First, hello to the PTLYNC fam! And a big welcome to any newcomers!

Today we tackle a big topic. HUGE. The best question. And that's not just a nod to Trump's recent inauguration, it reflects a burgeoning billion dollar online industry and one opinionated corner of the internet.

Let's start with the short answer.


NOT if you have a "successful" business, enjoy your contact hours, have a way of generating new client relationships, have no burning message (or desire to share), and want to stay off the internet. Then you sir/m'am should fully exercise that liberty and not bother.

However, if you want more freedom, money and reach to help people (as many PTs do), vlogs, blogs and personal websites, if done right, can be your ticket.

The experts agree, you just need an investment of time, strategy, and ideally, a way to track success, whether those success markers are monetary (sales conversions), email lists, likes, relationships, profile/business opportunities or simply, enjoyment.

So... What can a vlog, blog or personal website offer your business and you?

YOUR BUSINESS: 1) Clients 2) A Community 3) A way to authenticate/humanise your brand 4) Business opportunities (endorsements, a platform to promote adjunct products, podcasts, TV, etc.) 5) Diversification of income streams, preferably passive and recurring (think online programs, apps, e-books, a la Kayla Itsines, Rachel Guy) 6) Greater reach (and therefore ability to help more people)

YOU: 1) Personal expression (You're a snowflake!) 2) Goal Tracking (Chronicle a fitness journey) 3) Like-minded community 4) Training partners (Because bicep curls are lonely!) 5) Digital content skills (skill up!)

But first, let's get clear.

What's in a name? VLOG, BLOG and/or website?: A blog is a regularly updated web page that logs content chronologically. It's typically more conversational and personal than website content; A vlog is a video blog, where the posts are primarily in video (aka Youtube, Snapchat); A website has static content. Often people will have a blog on a website, the more "live" component of the website.

Capisce? Ok, crack on!

Because there's too much to cover in a single post, here are some valuable shortcuts.

DO: Get all the free stuff/learn EVERYTHING

There are so many fantastic free courses and free workbooks that online social media and blog gurus offer to grow their own email list (read: subscribers).

The courses actually offer up a lot of free value and help get you thinking in that headspace- ie. Who you are and what defines your brand, what social media platform works best for you, how you can offer value and who is your ideal customer? To more tech-y things like, how to set up web challenges, run facebook ads, capture email addresses and pair fonts with colours for your branding.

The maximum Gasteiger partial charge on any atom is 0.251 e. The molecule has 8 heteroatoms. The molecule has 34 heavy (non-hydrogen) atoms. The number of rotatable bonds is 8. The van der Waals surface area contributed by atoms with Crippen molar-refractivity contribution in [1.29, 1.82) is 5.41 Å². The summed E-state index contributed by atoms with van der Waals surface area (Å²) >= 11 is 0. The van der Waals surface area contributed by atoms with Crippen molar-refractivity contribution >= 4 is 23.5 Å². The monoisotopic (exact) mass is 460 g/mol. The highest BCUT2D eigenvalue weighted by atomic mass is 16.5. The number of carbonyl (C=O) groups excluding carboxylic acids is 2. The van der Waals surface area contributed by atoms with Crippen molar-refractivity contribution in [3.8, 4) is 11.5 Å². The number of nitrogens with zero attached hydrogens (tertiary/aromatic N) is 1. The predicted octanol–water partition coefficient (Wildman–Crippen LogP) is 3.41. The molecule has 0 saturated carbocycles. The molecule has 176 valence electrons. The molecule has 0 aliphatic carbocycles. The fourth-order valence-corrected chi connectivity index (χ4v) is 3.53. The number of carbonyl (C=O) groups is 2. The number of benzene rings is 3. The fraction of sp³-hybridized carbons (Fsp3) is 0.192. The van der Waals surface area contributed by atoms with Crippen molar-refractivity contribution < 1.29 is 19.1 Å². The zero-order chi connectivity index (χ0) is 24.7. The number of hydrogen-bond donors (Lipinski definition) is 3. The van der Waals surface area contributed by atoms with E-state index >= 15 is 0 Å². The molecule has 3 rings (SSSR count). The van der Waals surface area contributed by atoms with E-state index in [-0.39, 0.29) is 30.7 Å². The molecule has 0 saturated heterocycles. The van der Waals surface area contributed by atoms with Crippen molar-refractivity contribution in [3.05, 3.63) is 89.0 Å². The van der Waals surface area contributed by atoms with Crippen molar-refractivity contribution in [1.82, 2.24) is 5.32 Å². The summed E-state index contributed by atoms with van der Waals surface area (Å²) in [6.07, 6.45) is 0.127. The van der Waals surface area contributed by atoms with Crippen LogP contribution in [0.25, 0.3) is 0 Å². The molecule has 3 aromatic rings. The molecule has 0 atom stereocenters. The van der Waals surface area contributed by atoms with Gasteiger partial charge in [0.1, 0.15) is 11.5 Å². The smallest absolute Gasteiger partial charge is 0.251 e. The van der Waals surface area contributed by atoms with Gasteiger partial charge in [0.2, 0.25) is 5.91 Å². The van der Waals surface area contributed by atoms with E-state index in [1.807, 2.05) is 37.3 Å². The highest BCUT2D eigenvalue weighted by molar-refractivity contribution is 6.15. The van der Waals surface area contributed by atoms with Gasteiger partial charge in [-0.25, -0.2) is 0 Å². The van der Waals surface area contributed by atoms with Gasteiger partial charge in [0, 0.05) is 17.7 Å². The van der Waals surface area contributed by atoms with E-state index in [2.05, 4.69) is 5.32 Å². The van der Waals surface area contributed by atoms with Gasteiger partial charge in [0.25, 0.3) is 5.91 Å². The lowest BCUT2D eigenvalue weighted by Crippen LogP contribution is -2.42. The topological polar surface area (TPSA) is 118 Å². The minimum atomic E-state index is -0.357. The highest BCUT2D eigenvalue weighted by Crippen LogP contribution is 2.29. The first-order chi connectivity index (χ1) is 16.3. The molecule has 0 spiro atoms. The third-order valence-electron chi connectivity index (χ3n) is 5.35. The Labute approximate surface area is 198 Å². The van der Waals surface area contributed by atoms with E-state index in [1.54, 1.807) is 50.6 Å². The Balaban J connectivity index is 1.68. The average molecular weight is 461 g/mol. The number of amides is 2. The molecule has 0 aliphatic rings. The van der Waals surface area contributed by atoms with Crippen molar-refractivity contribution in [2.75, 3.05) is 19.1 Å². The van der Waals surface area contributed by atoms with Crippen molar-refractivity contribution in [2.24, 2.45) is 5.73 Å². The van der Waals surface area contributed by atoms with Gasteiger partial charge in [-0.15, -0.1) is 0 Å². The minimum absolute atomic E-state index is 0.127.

These are great places to start.

Personally, I've sat in on and taken great notes from Marie Forleo, Kerwin Rae, Kimra Luna, Teachable, Melyssa Griffiths, Kate from Secret Bloggers Business, and Coach Keegan of Real Body Movement.

The majority of these guys don't target PT businesses exclusively, but online businesses generally, so go out and find your masters, young Padawan.

DON'T: Be trigger happy

-Just don't get upsold on their full courses without testing and trialling techniques you learn along the way. It can get expensive fast, and there's no shortage of gurus and "gurus" out there. Source advice from people you respect and like. Anything to make the learning process more fun!

DO- Steal and skill up

Go check out what other people are doing, preferably people in your industry who are killing it. If you like their stuff and how they're going about it, then it probably speaks to you. If it speaks to you, it's probably the way you want to be heard.

If there are skills you need to gain to bridge a gap in know-how, whether video skills, content writing skills or website designing skills, do not fear. Google is your friend. As B School founder Marie Forleo swears, "Everything is figureoutable!" And when it's not, Gary Vaynerchuk says, "Outsource!"

DON'T- Force your weakness

If you hate a platform or format, like snapchat or writing content, then don't do it. Stick to your strengths and the format you like to post. Also consider where your ideal customer is and where they're looking to source information, and the platform you're using. For example, blogs were touted as being terrible investments for big brands because people don't google vlogs when they're looking to buy a product.

As for the final ruling on which one you should or shouldn't have, the jury is out. The panel is split.